Car care is simple. You don’t have to be a college graduate with an engineering degree or a licensed mechanic with 25 years experience to properly maintain your car. This guide, beginning with Section 3, tells you what has to be done, why it has to be done, and when or how often a particular maintenance activity needs to be performed to obtain long car life. If you’re going to tackle your own maintenance we suggest you buy a good how-to book on the subject. However, stick with the intervals of maintenance recommended here. Also, there are many fine auto repair courses available through community colleges, high school evening programs, vocational-technical schools, and correspondence courses. Section 16 then provides some basic instructions on performing some of the easier, routine maintenance we discuss throughout the guide.

It’s not so important who does the work as that the required work gets done properly and at the required time or interval. If you want to do the work yourself and you have the time and tools, by all means go ahead and do it. There are advantages and disadvantages you will want to consider.

You will get satisfaction and save big money by doing the work yourself. Knowing you can handle most maintenance jobs without a mechanic will give you a sense of pride and independence. You will be the only one, for the most part, who touches your car and you will know its idiosyncrasies better than anyone. There are some jobs you might not want to handle, like transmission maintenance, but they are few in number. The only disadvantages in doing your own work are the time you will have to invest and the additional financial burden of providing yourself with some extra tools. Of course, you can always perform the simple maintenance items yourself, leaving the more difficult or time-consuming ones, or those that require special tools, to your mechanic.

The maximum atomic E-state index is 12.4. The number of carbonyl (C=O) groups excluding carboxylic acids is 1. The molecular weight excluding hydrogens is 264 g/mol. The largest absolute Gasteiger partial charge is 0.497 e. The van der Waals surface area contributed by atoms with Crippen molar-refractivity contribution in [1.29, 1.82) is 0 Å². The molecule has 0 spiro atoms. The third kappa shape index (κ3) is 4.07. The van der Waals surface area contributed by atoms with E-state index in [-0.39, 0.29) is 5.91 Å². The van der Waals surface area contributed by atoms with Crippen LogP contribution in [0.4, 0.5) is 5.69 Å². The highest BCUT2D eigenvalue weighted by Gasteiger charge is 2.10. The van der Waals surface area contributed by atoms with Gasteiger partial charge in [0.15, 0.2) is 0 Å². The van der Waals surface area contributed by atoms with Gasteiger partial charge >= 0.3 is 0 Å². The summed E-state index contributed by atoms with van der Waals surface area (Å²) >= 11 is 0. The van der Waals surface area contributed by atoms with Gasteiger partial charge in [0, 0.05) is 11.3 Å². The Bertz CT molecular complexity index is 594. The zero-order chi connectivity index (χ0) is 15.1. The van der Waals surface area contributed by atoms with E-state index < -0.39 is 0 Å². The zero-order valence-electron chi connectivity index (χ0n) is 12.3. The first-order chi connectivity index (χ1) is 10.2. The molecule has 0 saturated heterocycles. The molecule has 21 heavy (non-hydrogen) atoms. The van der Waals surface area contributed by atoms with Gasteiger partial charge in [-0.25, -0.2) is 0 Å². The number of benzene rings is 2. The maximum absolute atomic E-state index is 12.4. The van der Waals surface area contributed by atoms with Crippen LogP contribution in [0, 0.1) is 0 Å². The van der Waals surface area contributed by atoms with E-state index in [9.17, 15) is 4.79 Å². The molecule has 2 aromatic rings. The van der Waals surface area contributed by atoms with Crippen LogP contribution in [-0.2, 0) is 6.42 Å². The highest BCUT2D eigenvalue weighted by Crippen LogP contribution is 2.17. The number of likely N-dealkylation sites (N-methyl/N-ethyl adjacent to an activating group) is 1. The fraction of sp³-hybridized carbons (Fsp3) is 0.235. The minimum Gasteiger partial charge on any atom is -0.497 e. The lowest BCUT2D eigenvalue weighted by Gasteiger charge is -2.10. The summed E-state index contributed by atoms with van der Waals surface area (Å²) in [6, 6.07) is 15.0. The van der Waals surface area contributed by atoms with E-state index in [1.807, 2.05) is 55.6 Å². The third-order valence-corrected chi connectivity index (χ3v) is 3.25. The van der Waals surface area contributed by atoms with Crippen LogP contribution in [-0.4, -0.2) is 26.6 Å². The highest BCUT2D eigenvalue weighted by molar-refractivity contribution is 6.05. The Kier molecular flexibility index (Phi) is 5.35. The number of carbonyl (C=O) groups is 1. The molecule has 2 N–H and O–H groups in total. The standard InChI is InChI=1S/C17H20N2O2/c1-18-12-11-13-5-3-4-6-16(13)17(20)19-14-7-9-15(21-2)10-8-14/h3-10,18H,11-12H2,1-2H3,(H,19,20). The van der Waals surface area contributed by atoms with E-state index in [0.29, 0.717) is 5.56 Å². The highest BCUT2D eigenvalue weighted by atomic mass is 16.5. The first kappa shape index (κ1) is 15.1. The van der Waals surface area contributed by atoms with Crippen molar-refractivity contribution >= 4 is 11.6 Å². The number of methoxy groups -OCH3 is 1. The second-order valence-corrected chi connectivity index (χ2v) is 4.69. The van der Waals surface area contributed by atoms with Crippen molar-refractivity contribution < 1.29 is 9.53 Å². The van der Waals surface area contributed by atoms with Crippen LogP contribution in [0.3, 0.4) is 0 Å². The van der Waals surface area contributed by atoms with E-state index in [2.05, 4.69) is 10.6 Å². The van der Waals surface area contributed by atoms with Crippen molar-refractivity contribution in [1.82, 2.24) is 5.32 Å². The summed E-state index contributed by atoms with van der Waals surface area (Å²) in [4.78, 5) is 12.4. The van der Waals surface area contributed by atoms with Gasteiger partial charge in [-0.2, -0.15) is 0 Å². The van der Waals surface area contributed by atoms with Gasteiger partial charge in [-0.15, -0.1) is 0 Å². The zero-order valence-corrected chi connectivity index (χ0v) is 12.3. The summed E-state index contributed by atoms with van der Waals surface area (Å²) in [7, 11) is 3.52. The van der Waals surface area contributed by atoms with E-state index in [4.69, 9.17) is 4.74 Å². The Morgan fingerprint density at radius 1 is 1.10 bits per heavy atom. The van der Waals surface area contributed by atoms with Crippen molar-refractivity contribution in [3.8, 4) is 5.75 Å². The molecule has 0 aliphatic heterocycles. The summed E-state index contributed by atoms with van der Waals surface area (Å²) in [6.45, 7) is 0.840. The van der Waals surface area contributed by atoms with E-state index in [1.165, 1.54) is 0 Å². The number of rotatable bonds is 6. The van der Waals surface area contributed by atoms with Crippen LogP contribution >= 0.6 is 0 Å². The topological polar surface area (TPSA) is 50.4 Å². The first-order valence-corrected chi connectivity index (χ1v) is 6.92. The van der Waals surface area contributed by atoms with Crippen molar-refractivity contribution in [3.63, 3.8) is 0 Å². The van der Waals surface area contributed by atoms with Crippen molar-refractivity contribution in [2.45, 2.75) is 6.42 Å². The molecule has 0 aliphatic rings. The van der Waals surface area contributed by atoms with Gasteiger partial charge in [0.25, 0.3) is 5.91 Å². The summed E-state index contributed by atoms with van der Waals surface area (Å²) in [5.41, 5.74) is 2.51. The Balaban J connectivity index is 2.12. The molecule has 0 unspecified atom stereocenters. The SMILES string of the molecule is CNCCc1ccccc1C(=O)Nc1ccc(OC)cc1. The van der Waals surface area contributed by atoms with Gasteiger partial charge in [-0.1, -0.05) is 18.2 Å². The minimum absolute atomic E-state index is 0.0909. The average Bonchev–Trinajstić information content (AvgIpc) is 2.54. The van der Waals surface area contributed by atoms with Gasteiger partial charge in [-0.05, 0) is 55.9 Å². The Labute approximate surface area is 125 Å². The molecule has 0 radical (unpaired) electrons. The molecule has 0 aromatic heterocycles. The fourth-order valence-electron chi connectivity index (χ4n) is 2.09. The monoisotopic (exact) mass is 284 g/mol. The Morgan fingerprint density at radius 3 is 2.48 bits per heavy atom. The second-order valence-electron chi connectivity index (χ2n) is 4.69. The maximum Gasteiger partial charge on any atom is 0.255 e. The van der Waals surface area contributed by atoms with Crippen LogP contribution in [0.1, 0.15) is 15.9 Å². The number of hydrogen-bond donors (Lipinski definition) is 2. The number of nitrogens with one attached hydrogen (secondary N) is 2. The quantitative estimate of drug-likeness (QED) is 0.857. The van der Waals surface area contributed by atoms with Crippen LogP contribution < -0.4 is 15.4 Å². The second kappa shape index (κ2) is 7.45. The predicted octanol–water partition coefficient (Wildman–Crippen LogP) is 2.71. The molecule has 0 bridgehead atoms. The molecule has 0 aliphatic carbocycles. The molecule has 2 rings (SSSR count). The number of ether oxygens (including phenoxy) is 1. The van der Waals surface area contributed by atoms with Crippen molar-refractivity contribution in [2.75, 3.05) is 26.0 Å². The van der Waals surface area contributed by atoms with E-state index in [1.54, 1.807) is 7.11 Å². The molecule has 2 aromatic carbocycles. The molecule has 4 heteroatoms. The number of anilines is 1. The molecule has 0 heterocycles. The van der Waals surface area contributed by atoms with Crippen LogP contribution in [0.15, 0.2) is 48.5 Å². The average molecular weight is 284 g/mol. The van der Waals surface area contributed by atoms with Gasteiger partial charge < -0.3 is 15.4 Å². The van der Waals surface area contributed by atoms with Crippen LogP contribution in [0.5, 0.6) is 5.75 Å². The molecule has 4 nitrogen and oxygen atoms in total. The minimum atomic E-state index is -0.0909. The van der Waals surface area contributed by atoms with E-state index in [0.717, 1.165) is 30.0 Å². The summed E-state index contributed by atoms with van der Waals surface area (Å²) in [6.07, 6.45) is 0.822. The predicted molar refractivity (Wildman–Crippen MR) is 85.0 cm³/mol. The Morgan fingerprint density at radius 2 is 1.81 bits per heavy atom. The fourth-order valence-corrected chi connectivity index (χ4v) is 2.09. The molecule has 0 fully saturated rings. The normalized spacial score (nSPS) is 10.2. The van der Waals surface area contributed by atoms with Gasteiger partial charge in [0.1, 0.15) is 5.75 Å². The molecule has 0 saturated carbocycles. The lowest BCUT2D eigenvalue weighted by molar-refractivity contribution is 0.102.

There are advantages in having your car care work done by your mechanic. First of all, the time you save might be more valuable to you than the money saved by doing your own work. That’s a personal decision you will have to make. Plus, if you’re not comfortable with tools or you don’t feel sufficiently qualified, perhaps allowing your mechanic to repair or maintain your car is the best option.

Finding a Good Mechanic

In a recent study done by the Department of Transportation, 53% of the money for auto repairs was spent on unnecessary or improper repairs. Brock Adams, Transportation Secretary at the time of the report, said: “When we took test cars into repair shops at random, we found we had only a 50-50 chance of getting a car fixed right, and for the right price. We found it was almost a sure thing that the shop would do something wrong on the engine.”

You can see why choosing a good and honest mechanic is important. And by performing the recommended service outlined in this guide, your chances of keeping your car out of the shop in the first place are much improved. It is the best way to avoid incompetent auto repair and even fraud.

When choosing a mechanic, the recommendations provided by friends are a good bet. Most people won’t stick with an incompetent mechanic or one they feel they can’t trust. Also, check on the mechanic’s reputation with the Better Business Bureau. They can tell you about any customer complaints registered with them. In addition, check for mechanic certification by the National Institute for Automotive Service Excellence (NIASE).